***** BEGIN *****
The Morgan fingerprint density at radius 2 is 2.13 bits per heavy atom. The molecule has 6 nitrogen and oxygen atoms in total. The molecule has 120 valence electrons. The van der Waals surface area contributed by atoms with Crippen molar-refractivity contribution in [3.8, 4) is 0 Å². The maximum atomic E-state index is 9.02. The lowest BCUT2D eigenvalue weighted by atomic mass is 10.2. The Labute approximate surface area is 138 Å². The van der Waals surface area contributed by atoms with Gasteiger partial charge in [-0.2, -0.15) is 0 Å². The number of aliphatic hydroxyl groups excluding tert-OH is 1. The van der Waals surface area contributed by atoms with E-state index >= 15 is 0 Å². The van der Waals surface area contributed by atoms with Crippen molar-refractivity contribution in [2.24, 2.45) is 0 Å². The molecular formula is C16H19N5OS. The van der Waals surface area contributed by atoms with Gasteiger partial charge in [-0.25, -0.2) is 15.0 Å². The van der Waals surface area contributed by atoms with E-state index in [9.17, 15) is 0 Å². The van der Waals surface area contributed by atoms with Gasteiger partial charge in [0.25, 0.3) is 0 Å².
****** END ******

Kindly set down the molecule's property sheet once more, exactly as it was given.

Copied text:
The Morgan fingerprint density at radius 2 is 2.13 bits per heavy atom. The molecule has 6 nitrogen and oxygen atoms in total. The molecule has 120 valence electrons. The van der Waals surface area contributed by atoms with Crippen molar-refractivity contribution in [3.8, 4) is 0 Å². The maximum atomic E-state index is 9.02. The lowest BCUT2D eigenvalue weighted by atomic mass is 10.2. The Labute approximate surface area is 138 Å². The van der Waals surface area contributed by atoms with Gasteiger partial charge in [-0.2, -0.15) is 0 Å². The number of aliphatic hydroxyl groups excluding tert-OH is 1. The van der Waals surface area contributed by atoms with E-state index >= 15 is 0 Å². The van der Waals surface area contributed by atoms with Crippen molar-refractivity contribution in [2.24, 2.45) is 0 Å². The molecular formula is C16H19N5OS. The van der Waals surface area contributed by atoms with Gasteiger partial charge in [-0.25, -0.2) is 15.0 Å². The van der Waals surface area contributed by atoms with E-state index in [9.17, 15) is 0 Å². The van der Waals surface area contributed by atoms with Gasteiger partial charge in [0.25, 0.3) is 0 Å².